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IMatter: validation of the NHS Scotland Employee Engagement Index

Overview of attention for article published in BMC Health Services Research, November 2014
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Title
IMatter: validation of the NHS Scotland Employee Engagement Index
Published in
BMC Health Services Research, November 2014
DOI 10.1186/s12913-014-0535-z
Pubmed ID
Authors

Austyn Snowden, Ewan MacArthur

Abstract

BackgroundEmployee engagement is a fundamental component of quality healthcare. In order to provide empirical data of engagement in NHS Scotland an Employee Engagement Index was co-constructed with staff. `iMatter¿ consists of 25 Likert questions developed iteratively from the literature and a series of validation events with NHS Scotland staff. The aim of this study was to test the face, content and construct validity of iMatter.MethodsCross sectional survey of NHS Scotland staff. In January 2013 iMatter was sent to 2300 staff across all disciplines in NHS Scotland. 1280 staff completed it. Demographic data were collected. Internal consistency of the scale was calculated. Construct validity consisted of concurrent application of factor analysis and Rasch analysis. Face and content validity were checked using 3 focus groups.ResultsThe sample was representative of the NHSScotland population. iMatter showed very strong reliability (¿¿=¿0.958). Factor analysis revealed a four-factor structure consistent with the following interpretation: 1. My experience as an individual2. My experience with my direct line manager3. My experience with my team4. My experience with my organisationEach subscale also showed high level of internal consistency within all disciplines. Rasch analysis confirmed the majority of items fit with the latent trait of staff engagement with infit statistics between 0.7 and 1.3; and showed a good spread of item difficulty covering person ability. Focus groups found the questionnaire valid it terms of brevity, relevance and clarity.ConclusionsiMatter showed evidence of high reliability and validity. It is a popular measure of staff engagement in NHS Scotland. Implications for practice focus on the importance of coproduction in psychometric development.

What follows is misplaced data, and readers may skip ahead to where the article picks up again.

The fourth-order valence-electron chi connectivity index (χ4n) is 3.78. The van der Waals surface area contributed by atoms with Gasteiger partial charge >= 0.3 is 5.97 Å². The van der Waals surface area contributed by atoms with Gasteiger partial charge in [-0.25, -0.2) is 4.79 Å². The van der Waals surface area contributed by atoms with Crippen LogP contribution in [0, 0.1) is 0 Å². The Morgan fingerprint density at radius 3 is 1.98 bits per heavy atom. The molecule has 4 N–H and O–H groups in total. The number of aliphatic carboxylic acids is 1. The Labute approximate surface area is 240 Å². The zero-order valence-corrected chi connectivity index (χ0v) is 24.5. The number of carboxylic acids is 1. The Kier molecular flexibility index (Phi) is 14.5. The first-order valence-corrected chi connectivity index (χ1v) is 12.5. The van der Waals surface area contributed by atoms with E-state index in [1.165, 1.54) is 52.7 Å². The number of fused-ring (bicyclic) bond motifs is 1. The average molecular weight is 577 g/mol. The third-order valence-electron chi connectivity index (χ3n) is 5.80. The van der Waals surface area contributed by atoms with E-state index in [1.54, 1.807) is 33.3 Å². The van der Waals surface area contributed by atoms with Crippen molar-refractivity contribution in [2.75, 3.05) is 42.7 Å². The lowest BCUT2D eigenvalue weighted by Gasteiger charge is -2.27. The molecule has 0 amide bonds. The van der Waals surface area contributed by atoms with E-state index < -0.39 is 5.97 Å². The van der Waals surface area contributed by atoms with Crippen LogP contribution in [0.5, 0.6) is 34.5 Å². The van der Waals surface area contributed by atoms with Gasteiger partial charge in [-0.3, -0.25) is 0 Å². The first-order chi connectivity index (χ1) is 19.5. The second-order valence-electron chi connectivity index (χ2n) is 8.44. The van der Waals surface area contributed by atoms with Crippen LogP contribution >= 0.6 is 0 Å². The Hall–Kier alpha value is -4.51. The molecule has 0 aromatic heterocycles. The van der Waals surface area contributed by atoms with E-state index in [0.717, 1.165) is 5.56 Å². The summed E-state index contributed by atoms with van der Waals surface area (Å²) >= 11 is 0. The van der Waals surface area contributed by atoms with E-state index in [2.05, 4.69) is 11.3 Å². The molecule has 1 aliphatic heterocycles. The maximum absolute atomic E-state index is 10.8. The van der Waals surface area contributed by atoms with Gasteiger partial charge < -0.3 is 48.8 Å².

Mendeley readers

The data shown below were compiled from readership statistics for 40 Mendeley readers of this research output. Click here to see the associated Mendeley record.

Geographical breakdown

Country Count As %
United Kingdom 2 5%
Canada 1 3%
Unknown 37 93%

Demographic breakdown

Readers by professional status Count As %
Student > Master 6 15%
Student > Bachelor 5 13%
Student > Doctoral Student 5 13%
Student > Ph. D. Student 4 10%
Lecturer 3 8%
Other 8 20%
Unknown 9 23%
Readers by discipline Count As %
Business, Management and Accounting 11 28%
Psychology 4 10%
Medicine and Dentistry 4 10%
Social Sciences 3 8%
Computer Science 2 5%
Other 7 18%
Unknown 9 23%

Attention Score in Context

This research output has an Altmetric Attention Score of 1. This is our high-level measure of the quality and quantity of online attention that it has received. This Attention Score, as well as the ranking and number of research outputs shown below, was calculated when the research output was last mentioned on 22 December 2015.
All research outputs
#15,309,583
of 22,769,322 outputs
Outputs from BMC Health Services Research
#5,549
of 7,622 outputs
Outputs of similar age
#153,523
of 263,177 outputs
Outputs of similar age from BMC Health Services Research
#115
of 155 outputs
Altmetric has tracked 22,769,322 research outputs across all sources so far. This one is in the 22nd percentile – i.e., 22% of other outputs scored the same or lower than it.
So far Altmetric has tracked 7,622 research outputs from this source. They typically receive more attention than average, with a mean Attention Score of 7.7. This one is in the 17th percentile – i.e., 17% of its peers scored the same or lower than it.
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We're also able to compare this research output to 155 others from the same source and published within six weeks on either side of this one. This one is in the 16th percentile – i.e., 16% of its contemporaries scored the same or lower than it.